The do_refill code reads new data from the input stream every 64 bits. The current 64 bits are stored in MM0. Therefore, other functions should not modify the contents of MM0.
This section details the performance improvement as compared with traditional scalar code. There is approximately a 2X performance gain for the MMX optimized code version for typical MPEG Audio code.
The scalar version of the getbits function executes in 18 cycles (if there are enough bits in the 32-bit register). In case of a jump to the new32bit code (with a mispredicted branch it must be called more often since it retrieves only 32 bits), the code takes 38 cycles to execute, plus an additional five cycles (for the misprediction) to read another 32 bits.
Assuming 4.86 bits per read (see Section 2.2), the 32-bit register is refilled approximately every 6.58 reads. Total getbits execution time (on average) therefore is:
The MMX optimized code version of the getbits function executes in eight cycles (if there are enough bits in MM0). The speedup can be attributed to several factors:
The MMX code uses 64-bit registers, rather than the 32-bit registers used by scalar code.
By using a 64-bit read, the cost of the mispredicted branch is reduced by half, compared to the scalar code with a 32-bit read.
In case of a jump to the new64bit code, the getbits function takes 19 cycles to execute, plus an additional five cycles (for the misprediction) to read another 64-bit value.
Again, assuming 4.86 bits per read (see Section 2.2), the 64-bit MM0 register is refilled approximately every 13.17 getbits calls. Therefore, on average, the total execution time is:
It takes 9.2 cycles to finish the MMX technology version of the getbits call. The performance gain is almost 2.4X over that of typical MPEG Audio code.
With the Pentium® Pro processor, the misprediction penalty is much higher. The performance gain relative to scalar code will therefore be even greater.
Note that this analysis assumes 100 percent misprediction on the branch.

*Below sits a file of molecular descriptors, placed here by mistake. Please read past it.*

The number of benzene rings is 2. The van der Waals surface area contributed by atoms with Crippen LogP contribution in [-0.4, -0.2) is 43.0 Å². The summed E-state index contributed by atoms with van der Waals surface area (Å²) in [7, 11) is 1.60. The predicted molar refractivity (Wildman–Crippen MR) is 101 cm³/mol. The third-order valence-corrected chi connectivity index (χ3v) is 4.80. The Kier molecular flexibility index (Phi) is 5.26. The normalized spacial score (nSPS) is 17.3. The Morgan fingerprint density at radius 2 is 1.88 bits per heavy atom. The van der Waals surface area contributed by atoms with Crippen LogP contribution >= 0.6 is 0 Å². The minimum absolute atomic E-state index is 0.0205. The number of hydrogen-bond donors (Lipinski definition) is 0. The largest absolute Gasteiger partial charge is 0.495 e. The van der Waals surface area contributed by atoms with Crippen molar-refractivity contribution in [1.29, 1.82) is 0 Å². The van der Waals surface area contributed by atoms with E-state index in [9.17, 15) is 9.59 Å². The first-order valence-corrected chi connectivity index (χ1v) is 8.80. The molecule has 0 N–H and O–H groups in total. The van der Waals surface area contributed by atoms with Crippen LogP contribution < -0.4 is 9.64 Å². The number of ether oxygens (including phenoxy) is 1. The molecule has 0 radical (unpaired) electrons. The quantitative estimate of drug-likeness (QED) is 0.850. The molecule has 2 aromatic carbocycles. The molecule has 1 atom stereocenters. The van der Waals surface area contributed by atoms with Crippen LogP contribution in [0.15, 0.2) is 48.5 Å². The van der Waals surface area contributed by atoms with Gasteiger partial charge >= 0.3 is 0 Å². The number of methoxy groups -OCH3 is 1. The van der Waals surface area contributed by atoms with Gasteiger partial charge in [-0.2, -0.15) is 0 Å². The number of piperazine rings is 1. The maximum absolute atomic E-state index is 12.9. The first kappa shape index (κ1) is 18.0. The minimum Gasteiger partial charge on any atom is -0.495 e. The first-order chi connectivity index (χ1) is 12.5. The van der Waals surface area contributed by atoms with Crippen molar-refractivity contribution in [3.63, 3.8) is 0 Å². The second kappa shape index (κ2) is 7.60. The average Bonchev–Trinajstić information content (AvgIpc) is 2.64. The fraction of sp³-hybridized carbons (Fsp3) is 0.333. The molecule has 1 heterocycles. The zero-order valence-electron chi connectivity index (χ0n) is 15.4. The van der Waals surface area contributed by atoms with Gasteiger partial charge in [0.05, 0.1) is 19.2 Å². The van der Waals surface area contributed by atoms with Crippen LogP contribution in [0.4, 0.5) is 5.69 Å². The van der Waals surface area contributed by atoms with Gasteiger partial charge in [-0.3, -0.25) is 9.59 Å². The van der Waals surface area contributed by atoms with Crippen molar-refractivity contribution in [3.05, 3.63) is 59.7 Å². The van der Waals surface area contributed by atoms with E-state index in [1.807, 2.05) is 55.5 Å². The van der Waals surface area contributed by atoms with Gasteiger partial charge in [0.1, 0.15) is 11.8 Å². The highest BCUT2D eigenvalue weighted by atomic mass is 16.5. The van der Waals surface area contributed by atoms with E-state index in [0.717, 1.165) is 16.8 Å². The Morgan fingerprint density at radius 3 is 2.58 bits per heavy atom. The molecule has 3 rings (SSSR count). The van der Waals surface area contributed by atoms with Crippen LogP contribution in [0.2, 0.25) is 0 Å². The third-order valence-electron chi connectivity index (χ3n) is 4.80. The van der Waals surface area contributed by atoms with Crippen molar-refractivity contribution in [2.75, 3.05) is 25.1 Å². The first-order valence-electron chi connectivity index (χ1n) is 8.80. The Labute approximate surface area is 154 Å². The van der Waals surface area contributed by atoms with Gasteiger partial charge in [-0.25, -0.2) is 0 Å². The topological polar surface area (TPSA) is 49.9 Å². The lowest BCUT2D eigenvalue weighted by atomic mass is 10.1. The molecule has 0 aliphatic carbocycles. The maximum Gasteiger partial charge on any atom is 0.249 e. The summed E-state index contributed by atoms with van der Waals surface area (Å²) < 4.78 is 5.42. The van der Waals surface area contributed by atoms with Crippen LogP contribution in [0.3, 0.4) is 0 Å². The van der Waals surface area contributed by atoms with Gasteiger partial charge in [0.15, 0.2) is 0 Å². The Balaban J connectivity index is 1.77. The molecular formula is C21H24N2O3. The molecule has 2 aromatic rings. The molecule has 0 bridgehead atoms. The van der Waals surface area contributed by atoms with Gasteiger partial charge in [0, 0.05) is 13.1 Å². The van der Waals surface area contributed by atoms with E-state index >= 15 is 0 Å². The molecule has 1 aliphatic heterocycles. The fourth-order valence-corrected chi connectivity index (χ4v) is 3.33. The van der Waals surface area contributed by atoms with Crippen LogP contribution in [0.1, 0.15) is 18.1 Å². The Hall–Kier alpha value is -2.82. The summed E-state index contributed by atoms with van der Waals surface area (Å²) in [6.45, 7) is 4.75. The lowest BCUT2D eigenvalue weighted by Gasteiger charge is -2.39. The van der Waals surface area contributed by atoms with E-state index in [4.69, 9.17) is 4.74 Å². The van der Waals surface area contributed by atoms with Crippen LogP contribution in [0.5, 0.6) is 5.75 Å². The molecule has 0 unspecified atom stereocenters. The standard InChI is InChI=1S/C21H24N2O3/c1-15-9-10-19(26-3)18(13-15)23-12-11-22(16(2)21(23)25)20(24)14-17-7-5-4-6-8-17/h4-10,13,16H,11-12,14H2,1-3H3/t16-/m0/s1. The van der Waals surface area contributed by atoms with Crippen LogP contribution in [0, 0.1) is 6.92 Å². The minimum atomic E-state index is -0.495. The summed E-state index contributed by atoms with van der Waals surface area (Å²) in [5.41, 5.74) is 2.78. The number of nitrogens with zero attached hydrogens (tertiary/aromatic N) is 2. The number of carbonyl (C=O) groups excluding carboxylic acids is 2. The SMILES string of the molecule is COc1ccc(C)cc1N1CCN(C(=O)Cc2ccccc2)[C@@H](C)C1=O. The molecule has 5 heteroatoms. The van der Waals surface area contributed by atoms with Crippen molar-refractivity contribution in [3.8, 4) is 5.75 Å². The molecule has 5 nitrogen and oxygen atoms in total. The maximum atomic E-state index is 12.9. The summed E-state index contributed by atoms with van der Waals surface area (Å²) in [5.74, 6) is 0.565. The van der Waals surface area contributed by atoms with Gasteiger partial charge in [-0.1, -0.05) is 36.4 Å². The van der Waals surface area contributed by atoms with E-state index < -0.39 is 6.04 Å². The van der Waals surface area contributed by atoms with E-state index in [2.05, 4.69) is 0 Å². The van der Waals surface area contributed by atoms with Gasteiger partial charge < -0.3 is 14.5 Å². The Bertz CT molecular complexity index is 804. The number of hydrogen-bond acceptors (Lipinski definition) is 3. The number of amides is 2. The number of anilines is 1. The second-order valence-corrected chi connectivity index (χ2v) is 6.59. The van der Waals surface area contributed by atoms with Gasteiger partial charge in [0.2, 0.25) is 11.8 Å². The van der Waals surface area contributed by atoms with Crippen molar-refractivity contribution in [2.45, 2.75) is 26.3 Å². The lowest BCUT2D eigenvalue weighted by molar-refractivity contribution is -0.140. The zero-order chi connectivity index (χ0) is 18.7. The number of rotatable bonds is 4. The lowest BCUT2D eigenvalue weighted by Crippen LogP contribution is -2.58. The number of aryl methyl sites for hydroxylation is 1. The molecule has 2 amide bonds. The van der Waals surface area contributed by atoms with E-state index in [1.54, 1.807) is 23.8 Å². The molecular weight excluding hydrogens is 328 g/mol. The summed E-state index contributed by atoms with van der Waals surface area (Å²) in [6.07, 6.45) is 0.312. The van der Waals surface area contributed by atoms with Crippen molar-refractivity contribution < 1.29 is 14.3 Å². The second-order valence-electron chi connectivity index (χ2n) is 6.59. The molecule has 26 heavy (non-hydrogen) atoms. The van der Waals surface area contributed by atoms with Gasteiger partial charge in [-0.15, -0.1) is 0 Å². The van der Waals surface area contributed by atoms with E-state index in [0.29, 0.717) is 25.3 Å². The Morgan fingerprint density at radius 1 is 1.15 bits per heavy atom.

.486P ASSUME ds:FLAT, cs:FLAT, ss:FLAT EXTRN refill_buffer:PROC DATA SEGMENT PARA PUBLIC USE32 'DATA' ALIGN 16 64_minus_index dd 64,63,62,61,60,59,58,57,56,55,54,53,52,51,50,49,48,47,46,45,44,43,42,41,40,39,38,37,36,35,34 dd 33,32,31,30,29,28,27,26,25,24,23,22,21,20,19,18,17,16,15,14,13,12,11,10,9,8,7,6,5,4,3,2,1 EXTRN _buf_pointer:DWORD EXTRN _end_buf:DWORD EXTRN _bit_count:DWORD _DATA ENDS _TEXT SEGMENT DWORD PUBLIC USE32 'CODE' PUBLIC _getbits _getbits: mov eax, DWORD PTR _bit_count ; Number of valid bits in MM0 mov ecx, 4[ESP] ; Parameter. How many bits should we ; read. sub eax,ecx ; Do we have enough bits in MM0 jl new64bit ; If not get new 64 bits movd MM3,_64_minus_index[ecx*4] ;MM3 = 64 - number of needed bits. movq MM2,MM0 movd mm1,ecx ; # of bits to read psrlq MM2,MM3 ; MM2 now has valid bitstream in least ; significant part mov BYTE PTR _bit_count,al ; Update number of valid bits. movd eax,MM2 ; move the result into eax psllq MM0,MM1 ; throw away those bits ret new64bit: movd MM3,_64_minus_index[ecx*4] ;MM3 = 64 - number of requested bits ;(for shifting) movq MM2,MM0 ; copy left over bits mov edx,DWORD PTR _buf_pointer ;pointer to bitstream mov ecx,_end_buf ;read pointer to end of buffer add edx,8 ;update the pointer add eax,64 ;eax = 64- # of bits we missed in old ;group cmp edx,ecx ;do we have another qword to read mov DWORD PTR _buf_pointer,edx ;save new value mov ecx,[edx-8] ;read next qword (dword here) mov edx,[edx-4] ;(dword here) jge ;do_refill refill: ; now convert from bigendian to little and ; but make use of left over bits (MM2) before using these bswap edx ;swapping the first 32 bit bswap ecx ;swapping the second 32 bit movd mm4,ecx ;second 32 bit in mm4 psrlq mm2,mm3 ;mm2 has remaining bits in least ;significant part with room for new ;bits to right of it movd mm1,edx ;move first 32 bit psllq mm4,32 ;shiftsecond 32 bit to upper part of ;register movd mm3,eax ;mm3 gets the shift counter por mm4,mm1 ;combine the 64 swapped data into mm4 movq mm0,mm4 ;save new word in mm0 for next time psrlq mm4,mm3 ;mm4 = new bits we now need in least ;significant part mov bit_count,eax ;Save bit count for next time por mm2,mm4 ;combine remaining bits with the bits ;from new word movd mm1,_64_minus_index[4*eax] ;# of bits we missed in old group movd eax,mm2 ;return bits in eax psllq mm0,mm1 ;remove the bits we just ;read from mm0 RET do_refill: PUSH EAX PUSH EDX PUSH ECX CALL _refill_buffer POP ECX POP EDX POP EAX JMP refill _TEXT ENDS END